New Years Eve Traditions From the Americas to Europe

The past two years we’ve been celebrating New Years Eve outside the United States and through this we’ve been picking up some fun New Years Eve traditions from around the globe. In the USA and similarly in France, there is the kiss at midnight. You never want to be the one without someone to plant a smooch on lest you have the unfortunate luck of being lonely in the coming year as traditions suggests. And perhaps if you’re celebrating at a house party, the television will be on in the background as you watch those crazy enough to actually go to Times Square and huddle in an overcrowded mass to watch the ball drop as has been done since 1907 when the city banned fireworks and a new tradition was needed. 

Well in addition to the traditional midnight lip-lock and ball drop, here’s what else we’ve picked up on our travels during the end of the year holiday season.

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Peru

We spent NYE 2013 in Cusco, Peru just a couple days before we went to see Machu Picchu. One day we went to a market a couple days before the new year to purchase a blanket for a picnic we were planning. Looking at all the stalls selling various items, it was quite evident that the color yellow had significance. Yellow glasses, yellow shirts, yellow necklaces, yellow hats, and even yellow bras. Yellow, yellow, yellow. It wasn’t difficult to figure out that wearing yellow on New Years Eve was a Peruvian tradition to bring good luck.

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Spain

At midnight in Spain, or rather a few seconds just before, the Spaniards eat twelve grapes one after the other during the countdown to the new year. This is meant to symbolize prosperity for twelve months in the year to come. Today, this is not just specific to Spain as Peruvians and other Latin American countries do the same. Also, in Spain New Year’s Eve is referred to as Noche Vieja or if directly translated Old Night which is similar to its English name in Barbados.

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Barbados

Another end of the year holiday destination option is to flythomascook to head to Barbados for New Year’s Eve. You’ll learn upon arrival that it is known as Old Year’s Night there – a similar yet somehow backwards sounding name. Traditionally, midnight mass is popular on Old Year’s Night and in addition to the religious celebration there’s a bit of glamour to the people. They get dressed to the nines in observance. If you’re booking flights to Barbados for the holidays you can also expect to enjoy traditional foods like jug-jug, made from ham, guinea corn flour and peas. Much like Berlin and many other cities worldwide, fireworks are also part of the entertainment.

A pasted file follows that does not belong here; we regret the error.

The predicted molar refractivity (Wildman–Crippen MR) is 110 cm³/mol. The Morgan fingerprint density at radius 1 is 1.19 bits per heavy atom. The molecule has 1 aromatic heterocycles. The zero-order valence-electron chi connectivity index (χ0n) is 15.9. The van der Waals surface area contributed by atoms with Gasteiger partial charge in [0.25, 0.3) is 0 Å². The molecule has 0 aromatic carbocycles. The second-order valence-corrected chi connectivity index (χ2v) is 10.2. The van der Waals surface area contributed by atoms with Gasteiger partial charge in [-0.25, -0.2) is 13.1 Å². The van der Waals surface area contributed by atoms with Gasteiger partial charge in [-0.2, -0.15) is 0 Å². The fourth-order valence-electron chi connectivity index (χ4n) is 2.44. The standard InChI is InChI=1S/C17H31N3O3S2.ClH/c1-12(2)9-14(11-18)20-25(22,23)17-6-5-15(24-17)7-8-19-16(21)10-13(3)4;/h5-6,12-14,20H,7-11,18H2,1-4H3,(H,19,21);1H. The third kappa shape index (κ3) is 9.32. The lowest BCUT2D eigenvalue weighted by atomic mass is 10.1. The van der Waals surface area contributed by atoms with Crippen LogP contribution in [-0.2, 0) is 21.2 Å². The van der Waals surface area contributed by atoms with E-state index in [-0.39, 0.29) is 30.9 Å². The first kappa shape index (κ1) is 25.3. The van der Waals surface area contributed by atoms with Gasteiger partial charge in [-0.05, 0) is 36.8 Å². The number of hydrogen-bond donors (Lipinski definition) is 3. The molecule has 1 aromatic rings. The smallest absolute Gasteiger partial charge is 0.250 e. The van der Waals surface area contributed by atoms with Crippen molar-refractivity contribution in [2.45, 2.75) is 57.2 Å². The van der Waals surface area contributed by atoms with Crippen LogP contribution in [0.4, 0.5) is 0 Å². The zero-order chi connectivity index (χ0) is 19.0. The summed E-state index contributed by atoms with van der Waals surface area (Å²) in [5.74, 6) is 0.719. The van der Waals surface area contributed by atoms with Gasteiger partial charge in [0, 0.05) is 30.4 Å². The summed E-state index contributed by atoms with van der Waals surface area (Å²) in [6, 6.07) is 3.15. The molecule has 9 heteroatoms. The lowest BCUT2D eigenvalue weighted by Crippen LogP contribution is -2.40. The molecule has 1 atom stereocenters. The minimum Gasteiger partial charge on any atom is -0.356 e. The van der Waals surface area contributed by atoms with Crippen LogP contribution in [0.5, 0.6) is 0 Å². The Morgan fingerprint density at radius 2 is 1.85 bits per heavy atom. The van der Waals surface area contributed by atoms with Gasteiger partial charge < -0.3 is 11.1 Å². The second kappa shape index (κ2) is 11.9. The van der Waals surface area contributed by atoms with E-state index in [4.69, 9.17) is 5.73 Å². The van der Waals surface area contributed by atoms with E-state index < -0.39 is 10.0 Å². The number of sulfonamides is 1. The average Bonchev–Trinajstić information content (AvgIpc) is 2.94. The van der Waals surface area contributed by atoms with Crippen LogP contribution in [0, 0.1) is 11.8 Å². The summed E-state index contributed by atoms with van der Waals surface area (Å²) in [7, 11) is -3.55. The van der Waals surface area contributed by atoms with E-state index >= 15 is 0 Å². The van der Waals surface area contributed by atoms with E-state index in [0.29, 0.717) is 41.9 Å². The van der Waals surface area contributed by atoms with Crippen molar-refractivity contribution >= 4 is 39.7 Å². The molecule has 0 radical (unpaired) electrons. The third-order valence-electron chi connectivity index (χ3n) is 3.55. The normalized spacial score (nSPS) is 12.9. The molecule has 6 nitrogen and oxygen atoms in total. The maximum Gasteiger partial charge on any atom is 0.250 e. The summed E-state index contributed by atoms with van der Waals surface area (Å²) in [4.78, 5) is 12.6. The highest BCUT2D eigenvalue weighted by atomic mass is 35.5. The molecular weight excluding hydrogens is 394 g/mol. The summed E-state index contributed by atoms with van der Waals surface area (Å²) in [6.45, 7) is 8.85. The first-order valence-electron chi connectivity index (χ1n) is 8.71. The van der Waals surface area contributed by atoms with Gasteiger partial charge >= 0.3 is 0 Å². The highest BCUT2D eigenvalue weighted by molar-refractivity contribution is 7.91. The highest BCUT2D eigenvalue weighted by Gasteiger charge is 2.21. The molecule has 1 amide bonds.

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Berlin

New Year’s Eve in Germany is known as Silvester, a name that derives from the anniversary of the death of the former pope Saint Sylvester on December 31st, 335. The fireworks celebration in the capital city of Berlin is the main event though surprisingly unregulated and intense. This is not an elaborately planned fireworks display put on by the city, but rather a catastrophic mess of fireworks launched by anyone who bothered to purchase them. While it is still a rather impressive show, it’s also a bit unsettling when a drunken spectator launches one into a crowd. Exciting? Yes. But take caution on this night in Berlin!

What’s your favorite New Year’s tradition? Have you made any New Year’s resolutions for 2014? Share with us in the comments!

2 Comments on “New Years Eve Traditions From the Americas to Europe”

  1. Adam says:

    HAhaha – I like your description of NY in Berlin. It can be a real mess here!

    1. Auston Matta says:

      Ya it was crazy. A lot of fun but I was afraid my head was going to catch on fire!

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